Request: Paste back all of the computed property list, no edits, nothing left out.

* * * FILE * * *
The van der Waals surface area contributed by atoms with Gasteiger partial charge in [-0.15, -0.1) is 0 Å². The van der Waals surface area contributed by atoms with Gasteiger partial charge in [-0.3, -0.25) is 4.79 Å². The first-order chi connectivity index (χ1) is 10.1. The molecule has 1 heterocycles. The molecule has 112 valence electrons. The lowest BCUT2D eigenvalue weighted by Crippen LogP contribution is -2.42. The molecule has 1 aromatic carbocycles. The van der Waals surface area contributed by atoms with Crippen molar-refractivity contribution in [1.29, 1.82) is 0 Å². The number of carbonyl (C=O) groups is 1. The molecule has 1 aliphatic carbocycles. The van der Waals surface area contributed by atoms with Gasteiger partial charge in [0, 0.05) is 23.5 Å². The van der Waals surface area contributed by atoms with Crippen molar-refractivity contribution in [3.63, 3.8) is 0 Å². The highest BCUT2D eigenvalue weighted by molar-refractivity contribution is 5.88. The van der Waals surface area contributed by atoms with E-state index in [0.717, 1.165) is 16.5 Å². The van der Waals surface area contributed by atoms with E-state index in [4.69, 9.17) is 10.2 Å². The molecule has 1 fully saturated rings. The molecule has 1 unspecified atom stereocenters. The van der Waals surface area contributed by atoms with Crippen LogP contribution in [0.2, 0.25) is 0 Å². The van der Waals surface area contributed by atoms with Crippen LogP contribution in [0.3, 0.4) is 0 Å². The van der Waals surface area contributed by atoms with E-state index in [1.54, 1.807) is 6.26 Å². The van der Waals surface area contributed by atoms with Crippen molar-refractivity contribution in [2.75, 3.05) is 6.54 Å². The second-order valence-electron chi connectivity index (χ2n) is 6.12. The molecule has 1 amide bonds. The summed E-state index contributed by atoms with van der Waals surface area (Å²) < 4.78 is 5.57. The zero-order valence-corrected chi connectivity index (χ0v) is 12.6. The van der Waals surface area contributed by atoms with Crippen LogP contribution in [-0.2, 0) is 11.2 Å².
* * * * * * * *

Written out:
The van der Waals surface area contributed by atoms with Gasteiger partial charge in [-0.15, -0.1) is 0 Å². The van der Waals surface area contributed by atoms with Gasteiger partial charge in [-0.3, -0.25) is 4.79 Å². The first-order chi connectivity index (χ1) is 10.1. The molecule has 1 heterocycles. The molecule has 112 valence electrons. The lowest BCUT2D eigenvalue weighted by Crippen LogP contribution is -2.42. The molecule has 1 aromatic carbocycles. The van der Waals surface area contributed by atoms with Crippen molar-refractivity contribution in [1.29, 1.82) is 0 Å². The number of carbonyl (C=O) groups is 1. The molecule has 1 aliphatic carbocycles. The van der Waals surface area contributed by atoms with Gasteiger partial charge in [0, 0.05) is 23.5 Å². The van der Waals surface area contributed by atoms with Crippen molar-refractivity contribution in [3.63, 3.8) is 0 Å². The highest BCUT2D eigenvalue weighted by molar-refractivity contribution is 5.88. The van der Waals surface area contributed by atoms with E-state index in [0.717, 1.165) is 16.5 Å². The van der Waals surface area contributed by atoms with E-state index in [4.69, 9.17) is 10.2 Å². The molecule has 1 fully saturated rings. The molecule has 1 unspecified atom stereocenters. The van der Waals surface area contributed by atoms with Crippen LogP contribution in [0.2, 0.25) is 0 Å². The van der Waals surface area contributed by atoms with Crippen LogP contribution in [0.3, 0.4) is 0 Å². The van der Waals surface area contributed by atoms with E-state index in [1.54, 1.807) is 6.26 Å². The van der Waals surface area contributed by atoms with Crippen molar-refractivity contribution in [2.75, 3.05) is 6.54 Å². The second-order valence-electron chi connectivity index (χ2n) is 6.12. The molecule has 1 amide bonds. The summed E-state index contributed by atoms with van der Waals surface area (Å²) < 4.78 is 5.57. The zero-order valence-corrected chi connectivity index (χ0v) is 12.6. The van der Waals surface area contributed by atoms with Crippen LogP contribution in [-0.2, 0) is 11.2 Å².